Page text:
Neptune and Uranus are relatively similar: They have similar mass, size and atmospheric composition, yet Neptune looks distinctly bluer than its planetary neighbor, Uranus, due to layers of haze particles that are responsible for the different blue hues of the ice giants.
Using observations from the Hubble Space Telescope, the NASA Infrared Telescope Facility and the Gemini North telescope, an international team of researchers developed a model to describe aerosol layers in the atmospheres of the solar system's two giant planets.
The new study, led by Prof. Patrick Irwin, Department of Physics, University of Oxford, suggests that a layer of haze that exists on both Neptune and Uranus is behind the different hues of blue. Without haze in the atmospheres of the two planets, both would appear almost identically blue.
How does it work?
Three haze layers at different heights in the atmospheres of each planet were examined by the research team. The middle layer of haze particles, just above the methane condensation level, which affects the visible color of the two planets, is found to be thicker on Uranus than on Neptune.
"This is the first model to simultaneously fit observations of reflected sunlight from ultraviolet to near-infrared wavelengths," explained Irwin, lead author of the paper published in the Journal of Geophysical Research: Planets. "It’s also the first to explain the difference in visible color between Uranus and Neptune."
Methane ice condenses on the particles in the middle layer, forming a shower of methane snow that pulls the haze particles deeper into the atmosphere on both planets, where they can then promote the condensation of hydrogen sulphide ice, forming a separate, deeper layer of haze.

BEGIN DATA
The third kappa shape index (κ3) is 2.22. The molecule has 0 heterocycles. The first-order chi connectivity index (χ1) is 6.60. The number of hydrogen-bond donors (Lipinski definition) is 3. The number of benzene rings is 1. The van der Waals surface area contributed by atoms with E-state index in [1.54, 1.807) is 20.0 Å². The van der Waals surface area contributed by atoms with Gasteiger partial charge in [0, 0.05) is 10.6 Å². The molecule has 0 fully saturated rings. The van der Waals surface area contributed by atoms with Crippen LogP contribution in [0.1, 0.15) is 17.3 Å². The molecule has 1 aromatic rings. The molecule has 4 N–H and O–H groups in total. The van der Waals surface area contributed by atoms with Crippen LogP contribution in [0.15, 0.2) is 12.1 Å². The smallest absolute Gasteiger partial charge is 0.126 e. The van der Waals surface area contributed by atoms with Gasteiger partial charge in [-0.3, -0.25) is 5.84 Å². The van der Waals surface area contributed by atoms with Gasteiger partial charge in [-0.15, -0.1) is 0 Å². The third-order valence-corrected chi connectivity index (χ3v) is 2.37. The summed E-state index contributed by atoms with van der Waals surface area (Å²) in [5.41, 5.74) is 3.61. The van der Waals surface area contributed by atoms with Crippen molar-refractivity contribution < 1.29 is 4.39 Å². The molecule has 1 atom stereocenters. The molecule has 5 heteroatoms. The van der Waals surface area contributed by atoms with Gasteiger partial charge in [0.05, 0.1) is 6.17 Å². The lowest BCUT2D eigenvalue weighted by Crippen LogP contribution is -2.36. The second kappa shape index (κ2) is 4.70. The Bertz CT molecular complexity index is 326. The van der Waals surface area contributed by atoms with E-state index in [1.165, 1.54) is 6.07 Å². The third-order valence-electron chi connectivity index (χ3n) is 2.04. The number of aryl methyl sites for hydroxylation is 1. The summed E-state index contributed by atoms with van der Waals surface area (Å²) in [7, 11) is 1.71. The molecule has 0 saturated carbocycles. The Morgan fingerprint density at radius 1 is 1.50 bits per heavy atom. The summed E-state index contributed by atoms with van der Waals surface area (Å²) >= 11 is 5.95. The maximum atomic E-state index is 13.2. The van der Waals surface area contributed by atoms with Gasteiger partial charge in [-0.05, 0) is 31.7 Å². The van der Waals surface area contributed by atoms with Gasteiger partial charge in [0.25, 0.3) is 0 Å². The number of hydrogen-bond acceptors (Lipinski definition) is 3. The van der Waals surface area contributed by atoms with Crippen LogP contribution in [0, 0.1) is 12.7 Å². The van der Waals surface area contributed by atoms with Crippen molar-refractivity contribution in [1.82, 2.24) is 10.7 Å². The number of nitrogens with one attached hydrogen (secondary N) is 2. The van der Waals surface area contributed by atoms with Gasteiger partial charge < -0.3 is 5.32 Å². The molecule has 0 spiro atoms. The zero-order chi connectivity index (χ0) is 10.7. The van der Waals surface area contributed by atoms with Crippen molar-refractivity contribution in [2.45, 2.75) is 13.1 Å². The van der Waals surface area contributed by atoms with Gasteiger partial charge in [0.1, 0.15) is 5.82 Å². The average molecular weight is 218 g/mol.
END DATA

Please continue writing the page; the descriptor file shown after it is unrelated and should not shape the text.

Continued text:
In comparison, excess haze on Uranus builds up in the planet’s stagnant, sluggish atmosphere, giving it a lighter blue tone.
Neptune, in turn, has a more active, turbulent atmosphere, suggesting that its atmosphere is more efficient at churning up gaseous methane into the haze layer where it can condense on the haze particles and produce this snow. This action removes more of the haze and keeps Neptune’s haze layer thinner, making it appear bluer than Uranus.
"We hoped that developing this model would help us understand clouds and hazes in the ice giant atmospheres," said Dr. Mike Wong, an astronomer at the University of California, Berkeley, and a member of the team behind this result. "Explaining the difference in color between Uranus and Neptune was an unexpected bonus!"
"Explaining the difference in color between Uranus and Neptune was an unexpected bonus."Dr. Mike Wong, UC Berkeley astronomer